The evidence suggests that the ‘mind’ is an evolutionary development emerges from the brain, but which cannot be easily reduced to the brain. What is the ‘mind’? The Buddha (and neuroscience) tends to interpret the mind as a collection of cognitive, perceiving (and apperceiving) processes common throughout humanity, which vary in intensity and depth from one individual to the next, which emerge either before, during or after physical birth, and cease to function at the point of physical death. The Buddha adds that the mind is impermanent, but that in the deluded state (when greed, hatred and delusion define thought processes and actions), a type of ‘rebirth’ (although not ‘reincarnation’) is in effect. For the Buddha, ‘rebirth’ (like ‘karma’) ceases at the point of enlightenment (which is the permanent uprooting of greed, hatred and delusion and the giving-up of the belief in a permanent self), and is understood to be delusionary. Within Philosophy of Mind there exist the ‘Eliminativists’, who like the Buddha, state that the concept of the mind is an ever-changing illusion, and that the various concepts that define the numerous schools of psychology are false in the sense that the mind they define simply does not exist. In a very real sense, the mind – interpreted as a separate and distinct attribute from the brain – is something akin to a modern fairytale, developed to replace the various myths of religion in a scientific age. Certainly, the Buddha’s five aggregates fits neatly into this thinking when religiosity is removed.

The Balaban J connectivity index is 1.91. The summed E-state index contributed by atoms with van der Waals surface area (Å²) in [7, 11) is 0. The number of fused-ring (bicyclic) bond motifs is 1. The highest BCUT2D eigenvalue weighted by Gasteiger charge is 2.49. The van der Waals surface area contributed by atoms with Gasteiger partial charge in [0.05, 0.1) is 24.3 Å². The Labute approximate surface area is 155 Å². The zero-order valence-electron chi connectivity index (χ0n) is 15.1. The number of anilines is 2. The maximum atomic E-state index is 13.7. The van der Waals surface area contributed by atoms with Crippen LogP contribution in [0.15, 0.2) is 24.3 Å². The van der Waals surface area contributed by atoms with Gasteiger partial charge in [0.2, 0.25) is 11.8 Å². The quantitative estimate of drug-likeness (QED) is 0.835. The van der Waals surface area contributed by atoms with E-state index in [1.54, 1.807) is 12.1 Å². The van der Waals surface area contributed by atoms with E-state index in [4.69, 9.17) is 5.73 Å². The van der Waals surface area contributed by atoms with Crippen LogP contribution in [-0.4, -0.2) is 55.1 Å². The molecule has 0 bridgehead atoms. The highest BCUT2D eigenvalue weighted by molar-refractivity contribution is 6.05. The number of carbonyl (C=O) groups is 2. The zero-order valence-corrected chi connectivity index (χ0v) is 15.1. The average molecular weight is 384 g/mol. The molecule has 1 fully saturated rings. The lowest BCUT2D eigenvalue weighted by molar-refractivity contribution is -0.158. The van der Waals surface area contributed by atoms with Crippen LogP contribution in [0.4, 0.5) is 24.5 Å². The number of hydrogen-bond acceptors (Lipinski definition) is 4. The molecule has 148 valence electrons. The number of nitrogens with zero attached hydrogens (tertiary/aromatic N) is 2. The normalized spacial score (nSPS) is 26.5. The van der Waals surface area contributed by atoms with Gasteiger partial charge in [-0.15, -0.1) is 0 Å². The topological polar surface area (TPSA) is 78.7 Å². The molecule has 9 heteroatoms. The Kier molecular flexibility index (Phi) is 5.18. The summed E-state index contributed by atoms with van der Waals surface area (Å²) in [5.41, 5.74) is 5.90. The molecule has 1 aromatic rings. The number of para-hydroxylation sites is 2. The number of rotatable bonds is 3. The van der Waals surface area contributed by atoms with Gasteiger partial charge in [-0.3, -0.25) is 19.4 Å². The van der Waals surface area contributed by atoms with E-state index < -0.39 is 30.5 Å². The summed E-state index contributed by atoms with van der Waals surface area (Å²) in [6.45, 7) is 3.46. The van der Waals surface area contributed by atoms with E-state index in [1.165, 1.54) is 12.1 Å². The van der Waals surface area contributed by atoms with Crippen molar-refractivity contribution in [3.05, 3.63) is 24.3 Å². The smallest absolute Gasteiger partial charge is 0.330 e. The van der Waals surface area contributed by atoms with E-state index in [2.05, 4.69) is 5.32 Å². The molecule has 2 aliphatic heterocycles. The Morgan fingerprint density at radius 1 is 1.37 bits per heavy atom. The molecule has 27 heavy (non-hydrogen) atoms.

This is not to say thinking and consciousness do not exist in anyway, far from it, but that the certainty or permanency we often ascribe to consciousness and thought (as a type of self-evident spirit opposed to matter), do not exist and cannot be taken as existing in the concrete (material) sense, and yet the thought processes and emotional responses can be developed through education and experience. The inner psychological and emotional world reflects outer conditions to a lesser or greater extent. Will-power – which appears to be a marshalling of cognitive strength – should not be underestimated or dismissed too lightly. We can, through a force of will, quite literally change the frequency through which our mind operates, as well as limit, increase or refine our physical beheviour. The fact that the mind is not a separate entity is the very reason we are able to do this. If consciousness is a special arrangement of matter (as both Buddha and Darwin suggest), then we possess the remarkable ability of ‘placing’ our attention exactly where it is supposed to be. In my experience this is the exact mid-point between all sensory perception of mind and body. When I was young my mind was habitually ‘stuck’ on one peripheral object after another (including thoughts and feelings), but after years of Chinese Ch’an training I managed to disengage my attention and develop systemic non-attachment whilst simultaneously existing in a state of non-identification with the stream of thought that seemed to traverse my mind. An attention capacity freed from partiality is impartial and all-embracing. All sensation is clearly and cleanly experienced with no sense of self or selfishness getting in the way.